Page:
What she liked was that I took pride in my appearance, that I used to try, even if I got it horribly wrong sometimes. I look back at some of my teenage photos and cringe!
But she would take me clothes shopping and slowly by osmosis I learnt from her.
She also advocated the less-is-more dressing philosophy – not an easy thing for many women to grasp when they are in their twenties!
She liked dressing up, but not in clothes that made her look like a teenager. There was always something very sophisticated and elegant about her handbags, jewellery, and shoes: they were grown-up and age appropriate.
She always said that dressing well is the best anti-aging remedy. I think she was right on that one!
She taught me how to dress stylishly without looking too try-hard and she encouraged me to wear colour when I was in my 20s – blues suited her complexion, but bright pinks suited mine, not that I ever listened to her back then!
She taught me that dressing for the occasion is important and that various protocols should always be adhered to. If it’s a Black Tie event, it’s a black tie event and you should wear an evening gown and don’t stretch the rules, she would say.
She was right, of course. I learnt what dressing for the occasion meant early on in life, although it wasn’t until after she passed away that I really came to appreciate her wisdom. Now dressing well is one of my top five priorities before I leave the house.
In reality, these days, dressing up or dressing down is not a major issue, and in the modern world we can veer between both depending on our mood or occasion.
However, that doesn’t mean dressing down should equate to not caring about what you wear – Mum was never daggy.
Make Up After 50
My Mum said that make-up should enhance the way your face looks, and not cover your face like a mask. I think she wore more makeup when she was a young woman but after 50 she adopted a classy, minimal make-up routine.
She was skilful at making up her face, and I remember that when she was around 60 all she used was a light foundation, a brush of bronzer, a rosy blusher, a touch of blue eyeshadow and a rose lipstick.
Her advice for me on make-up was not to cake on the foundation, like many women do these days – just put enough to balance out your skin and hide any blotches.
Though after one too many teenage parties I admit that I was the one who taught her how to put concealer under your eyes so that you don’t have dark circles!
Mum liked Estee Lauder make-up and perfume (when she could afford it!)
Best Hairstyles After 50
She always wanted me to cut my long hair saying that long hair over the age of 40 was ageing. Of course I never listened to her on that one!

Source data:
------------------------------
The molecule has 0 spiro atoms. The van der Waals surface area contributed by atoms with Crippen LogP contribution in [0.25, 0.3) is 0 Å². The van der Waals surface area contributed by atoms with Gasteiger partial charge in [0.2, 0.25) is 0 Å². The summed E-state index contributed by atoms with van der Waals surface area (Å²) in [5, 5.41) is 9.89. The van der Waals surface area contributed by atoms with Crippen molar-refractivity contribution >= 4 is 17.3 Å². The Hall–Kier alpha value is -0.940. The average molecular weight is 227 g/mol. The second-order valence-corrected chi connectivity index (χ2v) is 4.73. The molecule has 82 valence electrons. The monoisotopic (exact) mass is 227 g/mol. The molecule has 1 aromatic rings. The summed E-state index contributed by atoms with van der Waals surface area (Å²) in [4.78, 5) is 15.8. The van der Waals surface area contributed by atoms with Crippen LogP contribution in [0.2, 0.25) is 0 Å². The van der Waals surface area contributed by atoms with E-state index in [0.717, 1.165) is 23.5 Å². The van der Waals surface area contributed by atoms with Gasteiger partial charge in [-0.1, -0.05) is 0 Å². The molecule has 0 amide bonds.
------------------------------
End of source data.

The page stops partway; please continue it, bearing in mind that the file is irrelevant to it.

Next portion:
She liked to wear her hair cropped short, and with a light perm. But it was a trendy cut and perm, not an old lady curl with blue rinse.
One day when she was around 70, she came back from the hairdresser’s stating that a coloured mousse looked great on her hair! Through all her later years she went to the hairdresser once a week and always looked a very trendy Gran.
Mum used to say that for the best hairstyles over the age of 50 , one should look to the stars for inspiration and she loved leafing through celebrity magazines when she was at the hairdressers, or waiting for an appointment in doctors or dentists waiting rooms!
I think a great hairstyle is one of the first things you can do to make yourself look younger. I know hair styles are about personal preference, but there are some general guidelines too.
The biggest thing is not to style your hair in a way that hides what you consider your best features.
A side part can be very flattering if your hair is thinning on top, as it hides the parting and gives fullness to an area that lacks bounce. For those who have a rounder face, a center or low side part can be a great way to achieve a balanced look.
Following Mum’s Example to Dress Well After 50
Mum was a woman of the post-war world. Her mother’s heyday was in the roaring twenties, but Mum was brought up in the austere years after the Second World War.
She left school at 16 and did a secretarial course before working for a race-horse trainer. Then she got married and had me, shortly followed by my sister.
When Mum was young, being a working woman was unheard of or at least frowned upon by society. You were expected to stay home with the kids and be a good housewife while your husband brought home the bacon for you both.
How times have changed!
But in those days money was scarce and my Mum never had much money to spend on clothes, yet in old black and white photos I have of her she always dressed well and looked fabulous. I’m not sure how she did it, because we were pretty poor when I was growing up.
My Mum has been my fashion inspiration. There has been so much shared laughter and so many great times together in various fashion store’s changing rooms. I can’t count them all!
We loved shopping together, and I learnt from her how to at least endeavour to look good and dress well. She always looked elegant in whatever she wore; whether it was a simple pair of trousers or glamorous evening attire.
She taught me that it doesn’t matter what you wear as long as you feel comfortable in it, but she also instilled the importance of looking your best every day!
Overall, my mother always wore what she wanted, loved clothes shopping, and looked fabulous.
What did your mum teach you about life after 50?